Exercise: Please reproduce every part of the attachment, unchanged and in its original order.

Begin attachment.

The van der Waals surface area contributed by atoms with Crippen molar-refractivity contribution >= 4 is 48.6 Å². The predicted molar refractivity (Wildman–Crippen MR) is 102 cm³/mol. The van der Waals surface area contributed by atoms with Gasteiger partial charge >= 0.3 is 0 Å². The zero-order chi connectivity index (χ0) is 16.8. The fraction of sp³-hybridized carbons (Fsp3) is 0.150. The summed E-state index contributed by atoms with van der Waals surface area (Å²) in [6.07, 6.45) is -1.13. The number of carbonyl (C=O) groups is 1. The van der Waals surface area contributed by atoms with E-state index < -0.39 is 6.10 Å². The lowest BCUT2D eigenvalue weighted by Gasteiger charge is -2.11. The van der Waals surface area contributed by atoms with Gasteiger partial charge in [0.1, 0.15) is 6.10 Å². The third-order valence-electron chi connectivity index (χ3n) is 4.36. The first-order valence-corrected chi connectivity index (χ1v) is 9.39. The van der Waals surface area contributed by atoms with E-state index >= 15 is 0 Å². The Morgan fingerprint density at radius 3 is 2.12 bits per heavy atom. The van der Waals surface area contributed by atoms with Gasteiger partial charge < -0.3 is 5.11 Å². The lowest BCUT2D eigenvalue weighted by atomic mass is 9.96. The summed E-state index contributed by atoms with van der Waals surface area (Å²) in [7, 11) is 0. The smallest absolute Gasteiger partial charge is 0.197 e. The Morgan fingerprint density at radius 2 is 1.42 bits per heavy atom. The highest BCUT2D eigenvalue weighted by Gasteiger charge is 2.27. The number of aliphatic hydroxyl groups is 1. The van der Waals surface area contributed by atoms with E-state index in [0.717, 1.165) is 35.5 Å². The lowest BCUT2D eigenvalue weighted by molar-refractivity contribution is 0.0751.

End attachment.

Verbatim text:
The van der Waals surface area contributed by atoms with Crippen molar-refractivity contribution >= 4 is 48.6 Å². The predicted molar refractivity (Wildman–Crippen MR) is 102 cm³/mol. The van der Waals surface area contributed by atoms with Gasteiger partial charge >= 0.3 is 0 Å². The zero-order chi connectivity index (χ0) is 16.8. The fraction of sp³-hybridized carbons (Fsp3) is 0.150. The summed E-state index contributed by atoms with van der Waals surface area (Å²) in [6.07, 6.45) is -1.13. The number of carbonyl (C=O) groups is 1. The van der Waals surface area contributed by atoms with E-state index < -0.39 is 6.10 Å². The lowest BCUT2D eigenvalue weighted by Gasteiger charge is -2.11. The van der Waals surface area contributed by atoms with Gasteiger partial charge in [0.1, 0.15) is 6.10 Å². The third-order valence-electron chi connectivity index (χ3n) is 4.36. The first-order valence-corrected chi connectivity index (χ1v) is 9.39. The van der Waals surface area contributed by atoms with E-state index >= 15 is 0 Å². The Morgan fingerprint density at radius 3 is 2.12 bits per heavy atom. The van der Waals surface area contributed by atoms with Gasteiger partial charge < -0.3 is 5.11 Å². The lowest BCUT2D eigenvalue weighted by atomic mass is 9.96. The summed E-state index contributed by atoms with van der Waals surface area (Å²) in [7, 11) is 0. The smallest absolute Gasteiger partial charge is 0.197 e. The Morgan fingerprint density at radius 2 is 1.42 bits per heavy atom. The highest BCUT2D eigenvalue weighted by Gasteiger charge is 2.27. The number of aliphatic hydroxyl groups is 1. The van der Waals surface area contributed by atoms with E-state index in [0.717, 1.165) is 35.5 Å². The lowest BCUT2D eigenvalue weighted by molar-refractivity contribution is 0.0751.